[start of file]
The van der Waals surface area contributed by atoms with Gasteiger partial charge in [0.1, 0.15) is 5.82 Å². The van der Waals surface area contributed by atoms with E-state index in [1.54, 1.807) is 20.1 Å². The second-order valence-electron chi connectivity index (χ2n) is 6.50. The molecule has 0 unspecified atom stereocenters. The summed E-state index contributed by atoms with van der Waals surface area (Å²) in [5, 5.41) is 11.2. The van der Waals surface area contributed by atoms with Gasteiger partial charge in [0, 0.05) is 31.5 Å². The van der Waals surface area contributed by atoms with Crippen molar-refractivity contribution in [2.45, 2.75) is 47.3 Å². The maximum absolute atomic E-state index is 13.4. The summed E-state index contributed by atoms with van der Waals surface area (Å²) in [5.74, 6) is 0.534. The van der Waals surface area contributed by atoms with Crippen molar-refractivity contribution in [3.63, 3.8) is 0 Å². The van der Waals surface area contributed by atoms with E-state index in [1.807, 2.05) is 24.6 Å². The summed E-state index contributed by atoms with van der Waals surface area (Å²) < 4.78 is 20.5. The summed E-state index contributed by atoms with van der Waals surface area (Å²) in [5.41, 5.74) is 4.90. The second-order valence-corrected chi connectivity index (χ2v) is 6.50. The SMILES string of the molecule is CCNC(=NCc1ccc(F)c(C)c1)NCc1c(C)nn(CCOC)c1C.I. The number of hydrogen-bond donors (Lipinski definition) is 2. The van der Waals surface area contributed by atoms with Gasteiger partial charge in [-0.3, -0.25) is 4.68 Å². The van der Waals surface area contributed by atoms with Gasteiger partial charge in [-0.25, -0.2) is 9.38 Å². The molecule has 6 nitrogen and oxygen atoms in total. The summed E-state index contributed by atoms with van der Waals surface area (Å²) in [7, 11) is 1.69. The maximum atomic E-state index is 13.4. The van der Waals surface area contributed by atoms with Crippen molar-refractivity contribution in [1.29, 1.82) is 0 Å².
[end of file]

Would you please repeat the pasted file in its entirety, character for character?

The van der Waals surface area contributed by atoms with Gasteiger partial charge in [0.1, 0.15) is 5.82 Å². The van der Waals surface area contributed by atoms with E-state index in [1.54, 1.807) is 20.1 Å². The second-order valence-electron chi connectivity index (χ2n) is 6.50. The molecule has 0 unspecified atom stereocenters. The summed E-state index contributed by atoms with van der Waals surface area (Å²) in [5, 5.41) is 11.2. The van der Waals surface area contributed by atoms with Gasteiger partial charge in [0, 0.05) is 31.5 Å². The van der Waals surface area contributed by atoms with Crippen molar-refractivity contribution in [2.45, 2.75) is 47.3 Å². The maximum absolute atomic E-state index is 13.4. The summed E-state index contributed by atoms with van der Waals surface area (Å²) in [5.74, 6) is 0.534. The van der Waals surface area contributed by atoms with Crippen molar-refractivity contribution in [3.63, 3.8) is 0 Å². The van der Waals surface area contributed by atoms with E-state index in [1.807, 2.05) is 24.6 Å². The summed E-state index contributed by atoms with van der Waals surface area (Å²) < 4.78 is 20.5. The summed E-state index contributed by atoms with van der Waals surface area (Å²) in [5.41, 5.74) is 4.90. The second-order valence-corrected chi connectivity index (χ2v) is 6.50. The SMILES string of the molecule is CCNC(=NCc1ccc(F)c(C)c1)NCc1c(C)nn(CCOC)c1C.I. The number of hydrogen-bond donors (Lipinski definition) is 2. The van der Waals surface area contributed by atoms with Gasteiger partial charge in [-0.3, -0.25) is 4.68 Å². The van der Waals surface area contributed by atoms with Gasteiger partial charge in [-0.25, -0.2) is 9.38 Å². The molecule has 6 nitrogen and oxygen atoms in total. The summed E-state index contributed by atoms with van der Waals surface area (Å²) in [7, 11) is 1.69. The maximum atomic E-state index is 13.4. The van der Waals surface area contributed by atoms with Crippen molar-refractivity contribution in [1.29, 1.82) is 0 Å².